"Shocking" and "Immoral"
This is how the UN's humanitarian Chief, Jan Egelund, describes Israel's incomprehensible use of cluster bombs during the 72 hours leading up to the August 14 ceasefire in Lebanon. In fact, around 90 percent of the overall number of cluster bombs used by Israel during the 34-day war were dropped during those last three days. So far, the UN has identified 359 separate cluster bomb strikes in Lebanon, with as many as 100,000 unexploded bomblets. As a result, there have been 59 confirmed casualties—including 13 deaths—caused by the explosives since the end of hostilities.
According to international humanitarian law (IHL), cluster bombs—considered illegal by the Ottawa Process to ban land mines and other tied campaigns—should only be used against clearly-defined military targets and certainly not in civilian areas, which is where Israel dropped a great share of them. Cluster bombs belong to a category known as "explosive remnants of war" or "unexploded ordnance (UXO)," and as with land mines, a military that uses them in combat should provide a concise map of the areas where they were used, something Israel hasn't done to date. The problem with cluster bombs lies mostly in the failure rate; in other words, a percentage of the bomblets dropped don't explode on impact. As a result, civilians returning to their homes and children attracted by the objects—not to mention humanitarian workers rebuilding the country—are at great risk (in Afghanistan, UXO were often mistaken for yellow food packages). This is like having 100,000 invisible land mines in and around urban areas. Consequently, the already daunting task of rebuilding Lebanon will now require an element of de-mining as well.
What is difficult to comprehend is the reason why Israel felt the need to use these indiscriminate means against Lebanon—and to intensify their use—when it had already become clear that the hostilities would cease. Other than endanger the lives of civilians and make reconstruction more onerous, there is very little military advantage to having done so. The only explanation, therefore, is that the willful use of an illegal weapon was part of Israel’s plan of collective punishment for Lebanon, something that ties in well with the widespread bombing of civilian infrastructure and the embargo, which, despite please from UN Secretary General Kofi Annan, endures to this day.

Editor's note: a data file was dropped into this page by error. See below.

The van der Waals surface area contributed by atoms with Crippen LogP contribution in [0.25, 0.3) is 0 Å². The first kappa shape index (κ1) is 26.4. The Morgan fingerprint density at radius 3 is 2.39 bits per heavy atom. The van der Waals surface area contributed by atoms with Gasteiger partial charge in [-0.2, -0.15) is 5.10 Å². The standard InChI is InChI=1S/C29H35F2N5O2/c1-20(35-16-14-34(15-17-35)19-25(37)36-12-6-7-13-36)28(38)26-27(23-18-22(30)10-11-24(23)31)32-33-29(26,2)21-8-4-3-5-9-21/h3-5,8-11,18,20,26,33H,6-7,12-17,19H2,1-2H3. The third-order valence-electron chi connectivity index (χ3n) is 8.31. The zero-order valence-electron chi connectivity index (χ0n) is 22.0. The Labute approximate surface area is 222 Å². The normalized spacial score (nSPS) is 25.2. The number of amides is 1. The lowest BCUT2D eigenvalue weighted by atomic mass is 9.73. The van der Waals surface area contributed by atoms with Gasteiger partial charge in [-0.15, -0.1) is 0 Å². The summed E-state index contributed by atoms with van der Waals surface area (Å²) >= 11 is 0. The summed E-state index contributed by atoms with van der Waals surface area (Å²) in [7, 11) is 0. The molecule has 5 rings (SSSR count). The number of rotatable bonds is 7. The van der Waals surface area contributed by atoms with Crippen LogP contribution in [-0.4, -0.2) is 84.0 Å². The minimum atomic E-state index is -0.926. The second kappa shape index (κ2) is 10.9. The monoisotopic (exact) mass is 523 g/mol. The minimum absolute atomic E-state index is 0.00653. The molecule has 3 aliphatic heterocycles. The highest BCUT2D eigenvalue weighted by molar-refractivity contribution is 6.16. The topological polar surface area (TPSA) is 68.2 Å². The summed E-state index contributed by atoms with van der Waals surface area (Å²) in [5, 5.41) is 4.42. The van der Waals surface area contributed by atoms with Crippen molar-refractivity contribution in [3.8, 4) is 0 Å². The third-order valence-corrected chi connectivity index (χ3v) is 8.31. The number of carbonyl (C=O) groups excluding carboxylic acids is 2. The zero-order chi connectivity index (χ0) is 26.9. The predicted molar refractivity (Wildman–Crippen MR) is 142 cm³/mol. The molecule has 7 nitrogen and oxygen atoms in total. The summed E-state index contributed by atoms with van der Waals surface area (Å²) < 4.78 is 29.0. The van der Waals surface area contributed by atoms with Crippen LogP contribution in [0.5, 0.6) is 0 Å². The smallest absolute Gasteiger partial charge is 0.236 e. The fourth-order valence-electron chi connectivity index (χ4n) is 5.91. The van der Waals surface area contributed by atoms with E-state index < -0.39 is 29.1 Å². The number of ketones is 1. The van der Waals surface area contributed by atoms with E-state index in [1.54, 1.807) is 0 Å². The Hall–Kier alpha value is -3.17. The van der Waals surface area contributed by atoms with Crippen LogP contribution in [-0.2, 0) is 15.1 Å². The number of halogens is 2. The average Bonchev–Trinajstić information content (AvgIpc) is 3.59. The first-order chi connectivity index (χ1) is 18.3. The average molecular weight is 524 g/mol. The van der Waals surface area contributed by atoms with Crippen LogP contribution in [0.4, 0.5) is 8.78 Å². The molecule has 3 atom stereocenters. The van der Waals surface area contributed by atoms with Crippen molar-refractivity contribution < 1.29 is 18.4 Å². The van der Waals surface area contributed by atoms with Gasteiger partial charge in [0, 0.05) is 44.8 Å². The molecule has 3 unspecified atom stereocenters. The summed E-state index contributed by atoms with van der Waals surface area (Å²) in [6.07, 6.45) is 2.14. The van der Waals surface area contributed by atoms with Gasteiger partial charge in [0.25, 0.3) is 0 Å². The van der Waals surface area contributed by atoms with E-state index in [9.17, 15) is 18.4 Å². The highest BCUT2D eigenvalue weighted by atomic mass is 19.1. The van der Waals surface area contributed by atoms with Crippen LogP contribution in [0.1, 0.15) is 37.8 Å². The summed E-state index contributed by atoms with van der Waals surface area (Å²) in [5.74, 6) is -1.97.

The countries that provide Israel with cluster bombs—a list which includes but is not limited to the United States—should pressure Jerusalem to account for its indiscriminate use of these weapons and refrain from selling them to the Jewish state (or any state, for that matter). Hezbollah was often (and justly so) criticized by Israel and the international community for firing rockets indiscriminately into northern Israel. Jerusalem's use of cluster bombs is, haplessly, as indiscriminate, in that the unexploded bomblets linger on and can maim and kill months later without the benefit of targeting.